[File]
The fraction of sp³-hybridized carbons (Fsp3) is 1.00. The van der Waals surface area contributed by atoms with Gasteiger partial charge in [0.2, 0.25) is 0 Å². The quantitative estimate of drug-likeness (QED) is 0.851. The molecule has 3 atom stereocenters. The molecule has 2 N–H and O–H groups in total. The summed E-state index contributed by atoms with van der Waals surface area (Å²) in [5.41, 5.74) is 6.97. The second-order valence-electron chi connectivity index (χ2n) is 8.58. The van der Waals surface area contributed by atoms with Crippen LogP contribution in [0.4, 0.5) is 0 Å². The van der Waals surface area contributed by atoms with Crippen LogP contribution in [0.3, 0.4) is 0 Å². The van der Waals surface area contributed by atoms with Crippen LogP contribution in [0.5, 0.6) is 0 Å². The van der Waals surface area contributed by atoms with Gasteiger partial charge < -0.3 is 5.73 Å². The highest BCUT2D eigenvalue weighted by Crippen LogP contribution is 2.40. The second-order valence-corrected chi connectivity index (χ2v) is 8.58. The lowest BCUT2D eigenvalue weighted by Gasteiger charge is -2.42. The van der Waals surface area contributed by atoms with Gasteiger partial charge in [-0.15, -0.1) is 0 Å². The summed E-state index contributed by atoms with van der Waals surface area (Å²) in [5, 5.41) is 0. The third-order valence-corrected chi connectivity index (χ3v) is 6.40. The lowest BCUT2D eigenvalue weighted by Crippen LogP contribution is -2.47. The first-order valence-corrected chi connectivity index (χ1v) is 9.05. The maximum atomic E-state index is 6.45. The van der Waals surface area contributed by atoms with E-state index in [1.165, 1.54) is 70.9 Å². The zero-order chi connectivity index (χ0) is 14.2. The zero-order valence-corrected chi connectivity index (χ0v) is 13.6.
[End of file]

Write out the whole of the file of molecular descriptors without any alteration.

The fraction of sp³-hybridized carbons (Fsp3) is 1.00. The van der Waals surface area contributed by atoms with Gasteiger partial charge in [0.2, 0.25) is 0 Å². The quantitative estimate of drug-likeness (QED) is 0.851. The molecule has 3 atom stereocenters. The molecule has 2 N–H and O–H groups in total. The summed E-state index contributed by atoms with van der Waals surface area (Å²) in [5.41, 5.74) is 6.97. The second-order valence-electron chi connectivity index (χ2n) is 8.58. The van der Waals surface area contributed by atoms with Crippen LogP contribution in [0.4, 0.5) is 0 Å². The van der Waals surface area contributed by atoms with Crippen LogP contribution in [0.3, 0.4) is 0 Å². The van der Waals surface area contributed by atoms with Crippen LogP contribution in [0.5, 0.6) is 0 Å². The van der Waals surface area contributed by atoms with Gasteiger partial charge < -0.3 is 5.73 Å². The highest BCUT2D eigenvalue weighted by Crippen LogP contribution is 2.40. The second-order valence-corrected chi connectivity index (χ2v) is 8.58. The lowest BCUT2D eigenvalue weighted by Gasteiger charge is -2.42. The van der Waals surface area contributed by atoms with Gasteiger partial charge in [-0.15, -0.1) is 0 Å². The summed E-state index contributed by atoms with van der Waals surface area (Å²) in [5, 5.41) is 0. The third-order valence-corrected chi connectivity index (χ3v) is 6.40. The lowest BCUT2D eigenvalue weighted by Crippen LogP contribution is -2.47. The first-order valence-corrected chi connectivity index (χ1v) is 9.05. The maximum atomic E-state index is 6.45. The van der Waals surface area contributed by atoms with E-state index in [1.165, 1.54) is 70.9 Å². The zero-order chi connectivity index (χ0) is 14.2. The zero-order valence-corrected chi connectivity index (χ0v) is 13.6.